Travels of a slacker who’s going nowhere -- slowly

Special to The Times

The bizarre world of tourism. The experience of putting down temporary roots in foreign places. The latent potential for adventure among timid people.

Such is the terrain explored by London novelist and wry essayist Geoff Dyer (“Out of Sheer Rage”) in his collection of travel-related personal essays, “Yoga for People Who Can’t Be Bothered to Do It.” Poking fun at New Age-type existential seeking, the book humorously limns Dyer’s opposing bias toward total sloth, while brushing the surface of the emotionally dense material at the heart of his stories.

For the record:

12:00 AM, Mar. 15, 2003 For The Record
Los Angeles Times Saturday March 15, 2003 Home Edition Main News Part A Page 2 National Desk 1 inches; 40 words Type of Material: Correction
Yoga book -- The review of Geoff Dyer’s book “Yoga for People Who Can’t Be Bothered to Do It” in Tuesday’s Calendar mistakenly said that the Burning Man festival is in the Arizona desert. It is in the Nevada desert.

Spanning two decades of the author’s life (from his late 20s to the present day), the 11 essays take readers in search of pinnacle occurrences in locations both exotic and prosaic: New Orleans, Indonesia, Amsterdam, Rome, Libya, Cambodia, Detroit, and Burning Man’s Black Rock City, an annual gathering spot in the Arizona desert. More often than not, what Dyer finds in his travels is nothing of note, but he writes of the nothing he encounters with wit and erudition. Much time and energy is spent, for example, getting lost, sitting around, pondering (and yet failing to do) the things he dreams of, like leaping into waterfall pools in Bali, hopping freight train cars that slow to a near crawl, and planning films in Rome he’ll never make.

Viewing his (non)adventures through the lens of great thinkers and poets, Dyer’s “Yoga” is the antithesis of a self-help book, a narrative in which simply contemplating action is the central theme. He waxes poetic about his sandals, for example, (“I bought a pair of Tevas that fit my feet like a glove, like a glove on each foot -- which means, I suppose, that they fit like socks”) and bemoans the loss of his sunglasses with great vigor, demonstrating all the while the metaphysical benefits of his yoga-free nonchalance.


At times, he reveals intriguing sparks of intensity beneath the humor. He writes, for instance, of living in New Orleans in his 20s and making friends with Donelly, a young man who had previously attempted suicide. Together, they joke about how many bullets one should have on hand for a gun to be worthwhile. “ ‘What is the use of a gun with only two bullets?’ I said, getting the hang of gun talk and really quite enjoying it.” This banter takes place in a touching account of two somewhat lost men forming a tentative, temporary bond in an unfamiliar city. Eventually, Dyer loses touch with Donelly. “He could be in L.A., he could be anywhere,” Dyer ends the essay. “Chances are, he has blown his brains out by now.”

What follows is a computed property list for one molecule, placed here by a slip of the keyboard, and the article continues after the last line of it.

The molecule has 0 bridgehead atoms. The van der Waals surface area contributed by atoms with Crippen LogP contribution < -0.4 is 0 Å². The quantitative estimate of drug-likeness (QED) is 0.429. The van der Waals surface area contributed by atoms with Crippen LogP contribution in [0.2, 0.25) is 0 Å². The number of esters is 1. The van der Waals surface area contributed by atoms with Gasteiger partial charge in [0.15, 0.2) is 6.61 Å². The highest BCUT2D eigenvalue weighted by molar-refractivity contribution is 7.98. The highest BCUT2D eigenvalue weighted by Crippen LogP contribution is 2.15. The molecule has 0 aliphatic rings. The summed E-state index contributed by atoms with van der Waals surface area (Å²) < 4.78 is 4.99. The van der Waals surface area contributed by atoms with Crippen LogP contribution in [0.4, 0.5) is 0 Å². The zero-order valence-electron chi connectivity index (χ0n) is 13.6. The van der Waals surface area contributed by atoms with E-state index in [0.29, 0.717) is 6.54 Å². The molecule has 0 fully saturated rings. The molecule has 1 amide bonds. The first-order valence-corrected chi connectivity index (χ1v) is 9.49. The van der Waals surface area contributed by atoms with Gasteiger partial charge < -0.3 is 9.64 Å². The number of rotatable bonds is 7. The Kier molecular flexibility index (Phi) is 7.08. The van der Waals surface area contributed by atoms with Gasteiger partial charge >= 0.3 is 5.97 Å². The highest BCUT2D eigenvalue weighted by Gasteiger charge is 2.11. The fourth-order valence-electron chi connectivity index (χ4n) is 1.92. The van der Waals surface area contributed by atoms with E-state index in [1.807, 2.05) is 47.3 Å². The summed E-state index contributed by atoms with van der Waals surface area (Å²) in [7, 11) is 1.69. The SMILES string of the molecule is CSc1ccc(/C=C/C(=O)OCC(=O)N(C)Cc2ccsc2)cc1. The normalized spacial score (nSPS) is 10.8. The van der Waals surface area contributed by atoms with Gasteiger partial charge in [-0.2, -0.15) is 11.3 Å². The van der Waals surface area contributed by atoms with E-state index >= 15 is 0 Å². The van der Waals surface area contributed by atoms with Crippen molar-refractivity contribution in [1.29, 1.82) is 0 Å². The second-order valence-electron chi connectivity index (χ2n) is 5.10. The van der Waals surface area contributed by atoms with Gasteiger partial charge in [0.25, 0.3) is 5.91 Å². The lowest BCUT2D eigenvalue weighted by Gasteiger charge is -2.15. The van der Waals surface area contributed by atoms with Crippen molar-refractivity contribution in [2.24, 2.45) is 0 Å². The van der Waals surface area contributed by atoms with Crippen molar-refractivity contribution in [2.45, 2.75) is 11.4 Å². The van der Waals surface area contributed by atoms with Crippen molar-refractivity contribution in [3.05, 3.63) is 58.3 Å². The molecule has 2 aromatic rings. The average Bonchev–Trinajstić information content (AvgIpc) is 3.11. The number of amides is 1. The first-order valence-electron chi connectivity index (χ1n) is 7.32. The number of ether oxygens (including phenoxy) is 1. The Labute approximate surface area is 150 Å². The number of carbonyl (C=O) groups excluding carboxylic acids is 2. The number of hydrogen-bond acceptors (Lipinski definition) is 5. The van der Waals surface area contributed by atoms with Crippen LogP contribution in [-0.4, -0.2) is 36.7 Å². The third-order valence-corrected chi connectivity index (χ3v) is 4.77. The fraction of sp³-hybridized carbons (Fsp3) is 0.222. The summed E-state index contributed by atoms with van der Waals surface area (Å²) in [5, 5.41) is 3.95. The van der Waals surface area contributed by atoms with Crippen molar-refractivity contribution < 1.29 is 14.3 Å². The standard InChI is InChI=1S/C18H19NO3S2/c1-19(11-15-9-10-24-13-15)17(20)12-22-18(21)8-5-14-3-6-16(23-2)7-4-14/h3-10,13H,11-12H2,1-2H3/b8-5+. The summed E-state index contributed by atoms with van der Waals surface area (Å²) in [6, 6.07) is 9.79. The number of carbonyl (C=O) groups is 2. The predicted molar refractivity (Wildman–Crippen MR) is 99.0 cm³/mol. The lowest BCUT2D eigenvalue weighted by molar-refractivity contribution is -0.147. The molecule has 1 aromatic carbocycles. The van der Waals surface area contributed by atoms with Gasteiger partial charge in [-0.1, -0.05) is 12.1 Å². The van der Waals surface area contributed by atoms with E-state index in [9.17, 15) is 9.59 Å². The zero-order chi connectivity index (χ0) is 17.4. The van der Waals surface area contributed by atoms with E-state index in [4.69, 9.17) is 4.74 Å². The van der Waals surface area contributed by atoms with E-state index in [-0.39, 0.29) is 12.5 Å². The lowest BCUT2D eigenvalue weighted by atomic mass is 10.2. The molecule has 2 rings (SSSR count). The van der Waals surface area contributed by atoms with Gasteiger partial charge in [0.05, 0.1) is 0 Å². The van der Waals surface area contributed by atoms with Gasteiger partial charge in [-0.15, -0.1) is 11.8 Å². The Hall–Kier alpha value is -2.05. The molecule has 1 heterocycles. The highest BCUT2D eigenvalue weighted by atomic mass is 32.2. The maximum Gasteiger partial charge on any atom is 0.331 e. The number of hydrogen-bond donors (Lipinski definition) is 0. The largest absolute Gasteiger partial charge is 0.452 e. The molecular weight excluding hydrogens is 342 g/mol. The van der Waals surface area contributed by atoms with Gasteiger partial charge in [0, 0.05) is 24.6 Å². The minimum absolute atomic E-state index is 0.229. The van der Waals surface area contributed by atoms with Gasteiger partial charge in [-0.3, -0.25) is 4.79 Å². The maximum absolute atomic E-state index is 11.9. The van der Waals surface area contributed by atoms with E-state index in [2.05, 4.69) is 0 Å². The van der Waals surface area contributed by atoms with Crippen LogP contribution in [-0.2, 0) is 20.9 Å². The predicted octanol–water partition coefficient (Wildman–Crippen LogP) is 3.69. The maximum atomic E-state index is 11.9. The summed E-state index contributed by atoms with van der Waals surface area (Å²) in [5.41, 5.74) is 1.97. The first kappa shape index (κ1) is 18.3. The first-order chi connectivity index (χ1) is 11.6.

Similar flashes of depth, in which Dyer deftly mixes comic mishaps with great poignancy, are intimated throughout. “The Rain Inside,” for instance, describes Dyer’s own emotional unraveling: “Every day was scattered into a million pieces. A day was not made up of 24 hours but of 86,400 seconds, and these did not flow into one another -- did not build, as letters do, into words and sentences -- so that, as a consequence, there was not enough time to get anything done.” Readers cringe and laugh in recognition, waiting for Dyer to dig deeper into this fertile terrain; he doesn’t. Like the train he doesn’t hop, the film he doesn’t make and the yoga positions he won’t assume, Dyer can’t be bothered.

Instead, he ducks back into yet another comic misadventure, most of which are typically made worse (and, therefore, in Dyer’s worldview, more funny) by his affinity for illegal drugs and psychedelics. He writes of eating psychedelic mushrooms in Amsterdam, wandering the streets in the rain with two friends, “Amsterdam Dave,” who “was committed to making it a truly memorable weekend in the sense that he would remember nothing whatsoever about it,” and a girl named “Dazed.” Dyer is so wasted he wears his pants inside-out for hours because he’s unable to sort out how trousers actually work. “Skunk,” likewise, tells of Dyer’s misfortune in Rome getting a beautiful woman high on “skunk,” which he calls “very strong grass,” only to have her grow angry because she hadn’t aspired to such an altered and paranoid state. Dyer must negotiate her anger on the streets of this foreign city though he himself is quite stoned.

Dyer’s stories combine laugh-out-loud, bad-boy adventures with a melancholic and fatalistic undercurrent, in which humor and drugs are used to lessen the pain of existential reality.


“I lacked purpose and direction and had even less idea of what I wanted from life now than I had when I was 20 or 30,” he confides in a somber moment looking at Italian ruins, a moment that seems to encapsulate much of the book’s moody core. “I was well on the way to becoming a ruin myself, and that was fine by me.”